Saturday, November 4, 2017

Tennessee Williams' Home

And Columbus, MS, Welcome Center

The is the back of Tennessee Williams'
When you come into Columbus, Mississippi, from the west after crossing the Tennessee-Tom Bigbee River and pass the Columbus, Mississippi, welcome sign, you enter a small city with so much to offer that after more than a year, here, I've barely begun to visit all the places that make this city a special place. The places almost within walking distance of the downtown include the Mississippi University for Women (or the "W") (and on that campus is the Mississippi School for Mathematics and Science, one of the top-rated high schools in the United States, recently written up in The Atlantic), Friendship Cemetery, which is home to what is now considered to be the first Memorial Day celebration, the Rosenzweig Arts building (which has numerous events year-round, including this year a chance to see the Vienna Boys Choir in concert), not to mention the 77-year historic homes tour, and farther out of town, Waverly Mansion. But recently Cliff and I visited Tennessee Williams' Home and Welcome Center.

It is one of the first things you see as you enter the downtown.

The front of the Columbus Welcome Center
We entered from the back, because just inside the entrance are a collection of brochures on Columbus, including free maps of Mississippi and the close neighbor Alabama. Columbus is only 7 miles from the Alabama border and an easy drive to both Tuscaloosa and Birmingham. In a small room off the back entrance is the Welcome Center gift shop. But of course, since this is also Tennessee Williams' childhood home, the welcome center downstairs has several rooms devoted to replicating how the home looked when Tennessee Williams was a child, but the real delight is upstairs, where a memorial room devotes what might have been Williams' life in a play, including Acts and Scenes depicted by photos from throughout his life and short biographical sketches in each Act of his life. It moves in chronological order from his birth to his death. Columbus is quite right to devote much of its admiration to Tennessee Williams who is arguably one of America's most important playwrights.

The Tennessee Williams Home and Welcome Center is the first home of Pulitzer Prize-winning playwright Tennessee Williams. The author made history with well-known plays such as "A Streetcar Named Desire," "Cat on a Hot Tin Roof," and "The Glass Menagerie."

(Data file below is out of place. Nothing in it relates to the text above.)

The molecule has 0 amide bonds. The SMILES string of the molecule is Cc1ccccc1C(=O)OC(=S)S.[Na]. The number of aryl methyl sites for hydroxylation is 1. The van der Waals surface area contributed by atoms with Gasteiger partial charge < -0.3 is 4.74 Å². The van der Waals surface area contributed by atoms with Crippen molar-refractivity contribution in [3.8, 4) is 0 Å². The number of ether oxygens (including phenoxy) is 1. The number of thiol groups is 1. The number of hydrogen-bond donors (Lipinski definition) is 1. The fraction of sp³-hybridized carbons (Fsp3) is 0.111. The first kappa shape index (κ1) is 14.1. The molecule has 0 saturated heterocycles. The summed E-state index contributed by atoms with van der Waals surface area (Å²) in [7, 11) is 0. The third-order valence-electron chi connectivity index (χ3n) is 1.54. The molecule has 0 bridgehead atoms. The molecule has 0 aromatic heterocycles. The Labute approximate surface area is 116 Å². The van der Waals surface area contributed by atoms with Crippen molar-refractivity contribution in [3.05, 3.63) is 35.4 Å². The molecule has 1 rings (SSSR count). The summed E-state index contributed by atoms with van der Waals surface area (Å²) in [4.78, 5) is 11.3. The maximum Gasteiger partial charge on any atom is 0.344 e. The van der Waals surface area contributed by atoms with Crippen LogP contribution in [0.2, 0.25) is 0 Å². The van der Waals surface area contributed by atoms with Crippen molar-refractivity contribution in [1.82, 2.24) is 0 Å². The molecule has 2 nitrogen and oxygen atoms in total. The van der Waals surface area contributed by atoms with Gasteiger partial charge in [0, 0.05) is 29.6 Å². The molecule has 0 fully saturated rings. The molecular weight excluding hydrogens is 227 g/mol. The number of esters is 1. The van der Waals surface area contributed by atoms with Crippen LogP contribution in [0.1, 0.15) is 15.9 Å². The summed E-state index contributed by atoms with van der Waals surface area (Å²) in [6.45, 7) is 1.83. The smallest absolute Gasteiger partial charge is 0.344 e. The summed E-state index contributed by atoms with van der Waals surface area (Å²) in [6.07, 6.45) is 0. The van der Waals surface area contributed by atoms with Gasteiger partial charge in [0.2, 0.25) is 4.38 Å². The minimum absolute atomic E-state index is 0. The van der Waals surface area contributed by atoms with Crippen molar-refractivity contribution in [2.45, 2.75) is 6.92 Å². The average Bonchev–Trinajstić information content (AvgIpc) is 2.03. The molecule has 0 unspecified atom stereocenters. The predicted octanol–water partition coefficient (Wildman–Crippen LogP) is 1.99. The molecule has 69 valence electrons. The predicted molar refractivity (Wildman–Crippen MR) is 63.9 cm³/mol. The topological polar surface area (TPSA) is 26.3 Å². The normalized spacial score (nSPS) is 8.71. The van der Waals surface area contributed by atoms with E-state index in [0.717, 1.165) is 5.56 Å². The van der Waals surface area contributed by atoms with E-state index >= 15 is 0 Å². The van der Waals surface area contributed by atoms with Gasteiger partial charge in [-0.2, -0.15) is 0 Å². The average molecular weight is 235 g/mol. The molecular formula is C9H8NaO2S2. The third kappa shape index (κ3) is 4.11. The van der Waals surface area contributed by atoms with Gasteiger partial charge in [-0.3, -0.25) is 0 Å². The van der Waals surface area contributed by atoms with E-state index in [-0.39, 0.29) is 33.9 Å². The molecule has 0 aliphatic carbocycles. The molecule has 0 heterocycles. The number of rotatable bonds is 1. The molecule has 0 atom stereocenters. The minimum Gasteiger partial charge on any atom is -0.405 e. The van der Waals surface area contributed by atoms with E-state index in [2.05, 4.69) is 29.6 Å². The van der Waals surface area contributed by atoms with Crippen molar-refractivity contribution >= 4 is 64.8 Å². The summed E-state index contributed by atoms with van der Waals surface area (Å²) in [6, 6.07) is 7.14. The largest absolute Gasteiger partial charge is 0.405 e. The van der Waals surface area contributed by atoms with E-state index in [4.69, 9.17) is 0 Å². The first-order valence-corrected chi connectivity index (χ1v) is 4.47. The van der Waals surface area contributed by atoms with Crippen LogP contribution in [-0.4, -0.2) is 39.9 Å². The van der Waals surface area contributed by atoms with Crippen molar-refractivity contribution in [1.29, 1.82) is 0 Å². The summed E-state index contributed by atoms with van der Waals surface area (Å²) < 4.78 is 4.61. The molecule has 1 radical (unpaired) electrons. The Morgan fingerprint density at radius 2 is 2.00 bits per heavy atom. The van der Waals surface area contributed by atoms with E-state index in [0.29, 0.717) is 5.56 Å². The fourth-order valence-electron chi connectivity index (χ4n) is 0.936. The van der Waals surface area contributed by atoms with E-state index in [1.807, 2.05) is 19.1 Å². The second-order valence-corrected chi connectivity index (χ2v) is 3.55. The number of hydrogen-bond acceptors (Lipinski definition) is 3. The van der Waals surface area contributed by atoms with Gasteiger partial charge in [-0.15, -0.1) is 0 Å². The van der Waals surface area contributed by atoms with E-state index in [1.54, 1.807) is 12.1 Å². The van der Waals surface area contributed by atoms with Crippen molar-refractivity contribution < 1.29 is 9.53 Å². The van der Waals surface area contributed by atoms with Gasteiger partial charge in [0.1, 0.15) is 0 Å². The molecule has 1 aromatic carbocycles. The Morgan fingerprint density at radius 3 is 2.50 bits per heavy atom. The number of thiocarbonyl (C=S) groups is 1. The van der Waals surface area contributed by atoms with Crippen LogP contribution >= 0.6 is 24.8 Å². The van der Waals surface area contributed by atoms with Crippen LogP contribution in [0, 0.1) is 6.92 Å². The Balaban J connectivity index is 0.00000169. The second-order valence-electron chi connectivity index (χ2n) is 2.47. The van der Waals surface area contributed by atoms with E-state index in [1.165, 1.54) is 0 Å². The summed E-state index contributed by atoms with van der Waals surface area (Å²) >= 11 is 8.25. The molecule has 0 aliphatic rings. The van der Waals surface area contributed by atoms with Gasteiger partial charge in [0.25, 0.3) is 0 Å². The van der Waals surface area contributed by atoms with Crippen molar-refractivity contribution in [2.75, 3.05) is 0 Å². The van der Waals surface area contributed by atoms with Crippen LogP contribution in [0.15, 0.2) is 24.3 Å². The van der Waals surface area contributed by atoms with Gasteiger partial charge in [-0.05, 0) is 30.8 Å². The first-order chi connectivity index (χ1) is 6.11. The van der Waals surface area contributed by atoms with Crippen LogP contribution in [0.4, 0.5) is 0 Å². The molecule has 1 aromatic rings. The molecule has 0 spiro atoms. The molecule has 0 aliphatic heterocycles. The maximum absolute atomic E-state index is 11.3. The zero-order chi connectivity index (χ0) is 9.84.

Williams, the man said to be America's most important playwright, was born in Columbus, Mississippi, on Sunday, March 26, 1911. He spent his early years in an old Victorian home that served as the rectory for St. Paul’s Episcopal Church. Williams’ grandfather, the Reverend Walker Dakin, served as minister for the church from 1905 through 1913.

Prominent in Friendship Cemetery is the Weeping Angel
monument, dedicated to one of Columbus' most beloved
citizens, the Rev. Thomas Teasdale
One morning Cliff and I joined others for a series of porch plays, which began at the Welcome Center, then en masse the group moved on to the next porch play at a home on Columbus' south side, home of some of the finest historic homes in Columbus. As I've said in other posts, I've visited Friendship Cemetery and enjoyed the MSMS student presentations of "Tales from the Crypt", an annual event, and I took Cliff there one summer afternoon and we spent a long while wandering through the cemetery, noting especially the area where Union and Confederate soldiers were buried. Even today both Union and Confederate war dead are honored each year. These days, it's important to note that while many Confederate statues are coming down across the south, Columbus, Mississippi, takes pride in honoring both Confederate and Union soldiers, without judgment, other than the lives lost on both sides. This tradition has been the order of things now for well over 150 years. Columbus is a place where diversity finds a home and all points of view are respected. It is what drew me to Columbus in the first place.

Columbus even has an annual "Stella Shouting Contest" and what better way to illustrate that contest than to view the seminal scene from Tennessee Williams' Streetcar Named Desire."

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